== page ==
Old Dreghorn Primary School {Urbex} Part 1

Posted on Posted in The Irvine that was

 

The Old Dreghorn Primary School was built in 1908 and closed in 2012, and was the primary school attended by First Minister of Scotland, Nicola Sturgeon amongst many others. In 2014 it was acquired by the Isle of Arran Brewery to become a combined Sake Brewery, Brewing School, Testing Laboratory, Warehouse, Bottling Plant, Tourist Destination and Restaurant. The keys were received from North Ayrshire Council in the first week of October, and Arran Brewery staff first entered the site on the 10th of October 2014.

I was half of the first team to enter the site to ascertain what work needed to be done to start using the site for mainland operations for the Brewery, and took along my camera to record the state of the building, and to record what we found.

Due to break-in's at the site, vandalism, problems attaining planning permissions and restructuring within the Brewery, work at Dreghorn never really started, and the site was only ever used for storage and as a mainland warehouse (a function it retains at the date of writing). 10 staff were employed at the site at one point, but now the site is unmanned and is on the market for redevelopment.

Warning, there's quite a few pictures below. 

Sited on the Main Street of Dreghorn, the Old Primary School is an imposing red sandstone building which can be seen for some distance in both directions.

The initial plans the company had for the school was to use it as a mainland warehouse. As an Island based company, the Brewery was reliant on the whims of the weather and whether it was possible to book transport onto the ferry for much of it's logistics, so we our plans were to save money we were already paying for mainland storage, and use it to fund some of the work at this site. So our initial target was the old lunch hall at the rear of the site. From an outside inspection we could see there wasn't a pane of glass left intact in the building, and vandals had likely gained access.

Inside, the building seemed actually in fairly good condition once we moved past the devastation of the lobby area which was covered in broken glass. The main dining hall looked exactly how I thought a school dining hall should look.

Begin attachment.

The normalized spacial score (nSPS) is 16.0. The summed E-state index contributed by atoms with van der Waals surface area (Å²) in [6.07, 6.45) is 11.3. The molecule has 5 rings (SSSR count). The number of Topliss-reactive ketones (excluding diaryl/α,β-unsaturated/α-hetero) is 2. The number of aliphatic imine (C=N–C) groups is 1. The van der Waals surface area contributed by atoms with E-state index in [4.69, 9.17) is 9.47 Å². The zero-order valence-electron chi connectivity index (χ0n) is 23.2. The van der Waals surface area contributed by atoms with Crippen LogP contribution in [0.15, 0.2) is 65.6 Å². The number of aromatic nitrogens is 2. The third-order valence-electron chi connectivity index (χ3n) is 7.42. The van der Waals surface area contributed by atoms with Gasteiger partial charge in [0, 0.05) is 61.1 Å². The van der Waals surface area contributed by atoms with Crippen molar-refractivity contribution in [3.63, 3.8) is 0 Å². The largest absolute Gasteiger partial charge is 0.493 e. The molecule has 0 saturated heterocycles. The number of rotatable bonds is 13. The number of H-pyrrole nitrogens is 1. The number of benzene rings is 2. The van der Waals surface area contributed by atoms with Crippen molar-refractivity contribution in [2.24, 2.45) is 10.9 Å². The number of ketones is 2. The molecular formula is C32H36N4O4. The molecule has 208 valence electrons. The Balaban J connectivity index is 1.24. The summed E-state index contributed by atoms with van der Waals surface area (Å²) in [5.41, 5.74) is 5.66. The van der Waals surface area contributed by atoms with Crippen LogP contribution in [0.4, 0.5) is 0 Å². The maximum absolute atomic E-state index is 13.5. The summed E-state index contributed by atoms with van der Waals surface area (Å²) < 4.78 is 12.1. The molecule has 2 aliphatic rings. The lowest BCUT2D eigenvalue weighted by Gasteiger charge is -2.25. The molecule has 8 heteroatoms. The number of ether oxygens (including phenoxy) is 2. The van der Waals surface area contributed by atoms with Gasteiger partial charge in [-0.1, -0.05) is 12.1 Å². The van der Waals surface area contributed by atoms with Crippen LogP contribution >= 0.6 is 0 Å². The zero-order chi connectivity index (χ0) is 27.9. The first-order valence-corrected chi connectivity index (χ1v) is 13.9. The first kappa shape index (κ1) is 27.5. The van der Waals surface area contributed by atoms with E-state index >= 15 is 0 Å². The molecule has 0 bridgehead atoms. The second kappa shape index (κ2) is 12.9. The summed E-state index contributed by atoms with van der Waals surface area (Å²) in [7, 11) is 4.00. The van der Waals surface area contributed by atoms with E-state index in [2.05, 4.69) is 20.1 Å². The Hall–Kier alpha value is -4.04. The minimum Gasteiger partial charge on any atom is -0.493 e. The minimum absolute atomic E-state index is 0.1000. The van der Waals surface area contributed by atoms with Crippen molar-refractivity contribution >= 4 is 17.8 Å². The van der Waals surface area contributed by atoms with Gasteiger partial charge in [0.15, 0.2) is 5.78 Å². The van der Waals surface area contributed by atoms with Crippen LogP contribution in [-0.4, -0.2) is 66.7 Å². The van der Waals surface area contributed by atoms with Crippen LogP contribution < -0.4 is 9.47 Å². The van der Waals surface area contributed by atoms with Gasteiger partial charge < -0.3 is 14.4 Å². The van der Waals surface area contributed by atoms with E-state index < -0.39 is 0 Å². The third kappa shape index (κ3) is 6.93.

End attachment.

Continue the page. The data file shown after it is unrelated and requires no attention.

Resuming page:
Obviously inside the boarded up windows there was lots of broken glass. Within a month the windows were all replaced, but were too much of a target for vandals, so they remained boarded over to protect the new glass.

The stage area was mainly clear, and behind the scene's at the rear of the stage were various props for school shows and performances. The signage in the hall mainly was about the 2012 London Olympics, held a month or so after the school closed down.

The lighting and heat lamps were all in operation, and totally useless for our intended use as a warehouse, as you store beer cold.

Menu's and healthy eating guides also dotted the walls.

White and black boards throughout had messages on them, many goodbyes to the school.

Serving hatches through to the kitchens, which had been stripped bare of all equipment, leaving capped off water and gas pipes, and cut through electrical cables. The store rooms still had some oil and other cooking supplies, by that time horrendously out of date. And the canteen staff offices were vandalised, with uncountable crude drawings of penises and statements of local boys sexuality.

Heading back outside to check out the grounds and the other buildings, we found a rear area that was probably staff parking at one point, but now was home to some foxes.

The childrens slide built into the embankment at the side of the playground, looked like a whole load of fun.

In a fenced off area, there was a smaller childrens play area, perhaps a nursery schools.

As part of the plans for this site, there was a Sake Brewery planned to be made here. Given the links between Japan and Dreghorn (the local church was disassembled, and re-assembled in Japan), there were tentative agreements for support from the Japanese embassy for this area to become a Japanese garden.

Hopscotch and other children's games are painted onto the tarmac of the playground, a playground which would cause problems later on as the site was used as a warehouse, as it was not made with the weight of delivery vehicles loaded with alcohol in mind and began to collapse in places into the drains below.

The blocked off windows indicate that this external staircase was a later addition to the building. The other side of the door at the top was more interesting, but that's still some pictures away.

The tidy school plaque beside the front doors, which is still there to this day.